The soprano tells us that the director of the Royal Opera of Versailles called Jaroussky because the countertenor of a production got sick and they needed a replacement. Jaroussky gave him the name of William Shelton, Dalles’ classmate. Shortly after, the young performer was debuting with Les Arts Florissants.

caption: Two children play in the classroom, shortly before the class begins.

But beyond providing opportunities and contacts, the goal of Jaroussky is to teach them how to care for and keep their voice to get the most out of it. The countertenor perfectly understands the impatience of the young musicians to sound better and more powerful: “It happened to me too. At first everything was easy. My voice was flexible but not very big and I was worried about having to make it heard in the concert halls. I started to get tired because the effort I made was excessive, and that caused me little problems for a couple of years until, thanks to a teacher, I managed to build another way of singing. It was a patient work. I think the time has come to pass on the fruit of this 20-year work that saved my voice. ”

“My students remind me of the excitement I had at the beginning and they have taught me that I can still sing better.”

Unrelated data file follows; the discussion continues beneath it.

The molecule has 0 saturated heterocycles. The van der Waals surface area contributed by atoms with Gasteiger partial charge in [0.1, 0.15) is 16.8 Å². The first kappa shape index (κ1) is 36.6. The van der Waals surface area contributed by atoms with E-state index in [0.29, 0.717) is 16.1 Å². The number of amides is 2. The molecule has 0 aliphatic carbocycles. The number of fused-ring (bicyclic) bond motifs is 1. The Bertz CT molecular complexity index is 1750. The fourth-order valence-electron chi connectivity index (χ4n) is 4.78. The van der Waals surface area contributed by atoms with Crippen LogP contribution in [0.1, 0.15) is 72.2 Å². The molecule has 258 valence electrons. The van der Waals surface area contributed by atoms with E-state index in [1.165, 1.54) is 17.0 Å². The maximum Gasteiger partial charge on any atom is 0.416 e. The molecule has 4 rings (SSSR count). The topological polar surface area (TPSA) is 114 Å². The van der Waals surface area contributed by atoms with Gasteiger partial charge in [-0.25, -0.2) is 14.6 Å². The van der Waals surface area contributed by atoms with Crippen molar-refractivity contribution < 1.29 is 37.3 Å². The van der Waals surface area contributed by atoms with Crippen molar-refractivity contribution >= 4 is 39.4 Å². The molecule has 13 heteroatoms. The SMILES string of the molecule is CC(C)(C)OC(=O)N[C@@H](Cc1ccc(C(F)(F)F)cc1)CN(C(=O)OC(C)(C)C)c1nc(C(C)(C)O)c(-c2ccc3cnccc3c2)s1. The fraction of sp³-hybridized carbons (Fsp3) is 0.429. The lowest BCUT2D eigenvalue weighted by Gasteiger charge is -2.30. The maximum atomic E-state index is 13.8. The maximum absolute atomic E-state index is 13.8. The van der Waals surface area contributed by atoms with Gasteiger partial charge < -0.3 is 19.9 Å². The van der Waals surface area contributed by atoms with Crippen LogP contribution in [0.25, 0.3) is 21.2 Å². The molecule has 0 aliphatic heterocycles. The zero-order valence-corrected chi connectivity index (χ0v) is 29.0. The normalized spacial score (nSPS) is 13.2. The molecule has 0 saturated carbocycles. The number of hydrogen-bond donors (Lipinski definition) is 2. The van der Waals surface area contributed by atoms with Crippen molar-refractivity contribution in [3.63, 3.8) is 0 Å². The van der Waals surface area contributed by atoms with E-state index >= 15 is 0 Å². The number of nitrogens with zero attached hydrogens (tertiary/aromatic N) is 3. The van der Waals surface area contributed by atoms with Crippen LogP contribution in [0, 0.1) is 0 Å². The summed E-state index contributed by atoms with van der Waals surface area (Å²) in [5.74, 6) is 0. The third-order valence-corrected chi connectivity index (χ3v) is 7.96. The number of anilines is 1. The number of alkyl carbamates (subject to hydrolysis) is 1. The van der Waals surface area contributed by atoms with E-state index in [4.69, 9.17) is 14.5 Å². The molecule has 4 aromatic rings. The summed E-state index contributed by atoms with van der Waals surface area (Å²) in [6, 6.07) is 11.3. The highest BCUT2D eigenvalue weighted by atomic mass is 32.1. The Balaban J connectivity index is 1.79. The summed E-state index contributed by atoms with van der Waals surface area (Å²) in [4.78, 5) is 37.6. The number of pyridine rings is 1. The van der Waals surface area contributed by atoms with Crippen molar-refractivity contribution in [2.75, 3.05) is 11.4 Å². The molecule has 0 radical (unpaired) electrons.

Only for the summer already, his schedule will take him to Lithuania, Switzerland, Belgium, Austria, Norway,… And even so, he assures that it is easy to combine it with other projects because he schedules his concerts two or three years in advance. He enjoys his new facet as a teacher, and he realized that he doesn’t only gives lessons, but also receives them: “I ask my students for things that I did not do at their age. As a young man I didn’t listen too much, I was a bit of a lazy student. They have given me a lot of energy. They remind me of the excitement I had at the beginning of my career and I have been taught that I can still sing better, and that is fantastic.”

caption: A cello lesson

The music class is about to start for the youngest of the academy. Macéo was the first to arrive. His idea was to play the piano, but he has discovered that he loves to feel the vibration of the cello in his chest. He still does not know if it’s his passion, but maybe Jaroussky can feel proud in a few years of helping to turn the young Macéo into a successful musician.